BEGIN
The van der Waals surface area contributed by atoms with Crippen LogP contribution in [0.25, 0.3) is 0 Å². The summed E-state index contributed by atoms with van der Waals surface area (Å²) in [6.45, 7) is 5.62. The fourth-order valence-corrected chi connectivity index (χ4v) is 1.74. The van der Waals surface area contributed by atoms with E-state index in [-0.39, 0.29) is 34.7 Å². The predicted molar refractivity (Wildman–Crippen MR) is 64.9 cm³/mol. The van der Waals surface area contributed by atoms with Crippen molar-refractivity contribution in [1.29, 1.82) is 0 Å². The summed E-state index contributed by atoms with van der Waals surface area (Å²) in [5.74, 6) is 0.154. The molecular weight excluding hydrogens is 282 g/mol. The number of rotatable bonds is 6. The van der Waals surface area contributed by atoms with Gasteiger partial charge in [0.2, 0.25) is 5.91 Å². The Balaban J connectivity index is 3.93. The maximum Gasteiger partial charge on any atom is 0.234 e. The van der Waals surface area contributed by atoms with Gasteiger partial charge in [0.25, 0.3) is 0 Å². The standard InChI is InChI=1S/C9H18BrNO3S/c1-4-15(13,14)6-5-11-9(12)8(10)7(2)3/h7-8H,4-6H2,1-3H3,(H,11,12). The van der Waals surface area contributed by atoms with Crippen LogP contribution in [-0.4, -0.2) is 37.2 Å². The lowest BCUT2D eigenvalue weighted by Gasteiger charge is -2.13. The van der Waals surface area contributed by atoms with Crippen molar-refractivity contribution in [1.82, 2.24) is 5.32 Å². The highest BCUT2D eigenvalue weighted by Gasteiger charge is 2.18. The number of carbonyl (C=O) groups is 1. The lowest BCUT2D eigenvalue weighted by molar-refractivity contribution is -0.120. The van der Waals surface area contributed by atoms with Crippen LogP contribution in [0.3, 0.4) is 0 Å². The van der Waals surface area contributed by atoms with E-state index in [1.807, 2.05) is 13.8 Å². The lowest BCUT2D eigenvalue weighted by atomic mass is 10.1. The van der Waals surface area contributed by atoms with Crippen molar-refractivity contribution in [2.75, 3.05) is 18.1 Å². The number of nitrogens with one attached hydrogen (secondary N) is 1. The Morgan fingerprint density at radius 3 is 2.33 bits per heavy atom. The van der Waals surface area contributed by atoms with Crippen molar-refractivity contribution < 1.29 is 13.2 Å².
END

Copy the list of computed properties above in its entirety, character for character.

The van der Waals surface area contributed by atoms with Crippen LogP contribution in [0.25, 0.3) is 0 Å². The summed E-state index contributed by atoms with van der Waals surface area (Å²) in [6.45, 7) is 5.62. The fourth-order valence-corrected chi connectivity index (χ4v) is 1.74. The van der Waals surface area contributed by atoms with E-state index in [-0.39, 0.29) is 34.7 Å². The predicted molar refractivity (Wildman–Crippen MR) is 64.9 cm³/mol. The van der Waals surface area contributed by atoms with Crippen molar-refractivity contribution in [1.29, 1.82) is 0 Å². The summed E-state index contributed by atoms with van der Waals surface area (Å²) in [5.74, 6) is 0.154. The molecular weight excluding hydrogens is 282 g/mol. The number of rotatable bonds is 6. The van der Waals surface area contributed by atoms with Gasteiger partial charge in [0.2, 0.25) is 5.91 Å². The Balaban J connectivity index is 3.93. The maximum Gasteiger partial charge on any atom is 0.234 e. The van der Waals surface area contributed by atoms with Gasteiger partial charge in [0.25, 0.3) is 0 Å². The standard InChI is InChI=1S/C9H18BrNO3S/c1-4-15(13,14)6-5-11-9(12)8(10)7(2)3/h7-8H,4-6H2,1-3H3,(H,11,12). The van der Waals surface area contributed by atoms with Crippen LogP contribution in [-0.4, -0.2) is 37.2 Å². The lowest BCUT2D eigenvalue weighted by Gasteiger charge is -2.13. The van der Waals surface area contributed by atoms with Crippen molar-refractivity contribution in [1.82, 2.24) is 5.32 Å². The highest BCUT2D eigenvalue weighted by Gasteiger charge is 2.18. The number of carbonyl (C=O) groups is 1. The lowest BCUT2D eigenvalue weighted by molar-refractivity contribution is -0.120. The van der Waals surface area contributed by atoms with Crippen LogP contribution in [0.3, 0.4) is 0 Å². The van der Waals surface area contributed by atoms with E-state index in [1.807, 2.05) is 13.8 Å². The lowest BCUT2D eigenvalue weighted by atomic mass is 10.1. The van der Waals surface area contributed by atoms with Crippen molar-refractivity contribution in [2.75, 3.05) is 18.1 Å². The number of nitrogens with one attached hydrogen (secondary N) is 1. The Morgan fingerprint density at radius 3 is 2.33 bits per heavy atom. The van der Waals surface area contributed by atoms with Crippen molar-refractivity contribution < 1.29 is 13.2 Å².